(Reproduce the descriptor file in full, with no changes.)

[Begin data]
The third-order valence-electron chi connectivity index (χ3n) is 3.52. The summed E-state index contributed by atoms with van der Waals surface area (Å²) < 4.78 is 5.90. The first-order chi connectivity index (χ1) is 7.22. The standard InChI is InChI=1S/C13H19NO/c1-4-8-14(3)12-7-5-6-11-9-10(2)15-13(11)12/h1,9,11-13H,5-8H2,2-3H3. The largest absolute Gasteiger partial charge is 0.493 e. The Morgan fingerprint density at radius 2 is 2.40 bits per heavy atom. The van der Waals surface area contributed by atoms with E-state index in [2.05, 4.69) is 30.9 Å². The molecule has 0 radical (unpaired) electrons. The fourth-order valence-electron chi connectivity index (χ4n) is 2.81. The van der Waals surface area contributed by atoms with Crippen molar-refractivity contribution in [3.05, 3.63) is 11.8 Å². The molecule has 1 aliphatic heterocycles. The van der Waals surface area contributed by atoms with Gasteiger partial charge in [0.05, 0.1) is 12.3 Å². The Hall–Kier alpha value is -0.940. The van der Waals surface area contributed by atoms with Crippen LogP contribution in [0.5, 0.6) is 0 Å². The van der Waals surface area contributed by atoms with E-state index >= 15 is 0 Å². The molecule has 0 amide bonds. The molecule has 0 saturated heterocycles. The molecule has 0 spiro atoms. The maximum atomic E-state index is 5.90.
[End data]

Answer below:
The third-order valence-electron chi connectivity index (χ3n) is 3.52. The summed E-state index contributed by atoms with van der Waals surface area (Å²) < 4.78 is 5.90. The first-order chi connectivity index (χ1) is 7.22. The standard InChI is InChI=1S/C13H19NO/c1-4-8-14(3)12-7-5-6-11-9-10(2)15-13(11)12/h1,9,11-13H,5-8H2,2-3H3. The largest absolute Gasteiger partial charge is 0.493 e. The Morgan fingerprint density at radius 2 is 2.40 bits per heavy atom. The van der Waals surface area contributed by atoms with E-state index in [2.05, 4.69) is 30.9 Å². The molecule has 0 radical (unpaired) electrons. The fourth-order valence-electron chi connectivity index (χ4n) is 2.81. The van der Waals surface area contributed by atoms with Crippen molar-refractivity contribution in [3.05, 3.63) is 11.8 Å². The molecule has 1 aliphatic heterocycles. The van der Waals surface area contributed by atoms with Gasteiger partial charge in [0.05, 0.1) is 12.3 Å². The Hall–Kier alpha value is -0.940. The van der Waals surface area contributed by atoms with Crippen LogP contribution in [0.5, 0.6) is 0 Å². The van der Waals surface area contributed by atoms with E-state index >= 15 is 0 Å². The molecule has 0 amide bonds. The molecule has 0 saturated heterocycles. The molecule has 0 spiro atoms. The maximum atomic E-state index is 5.90.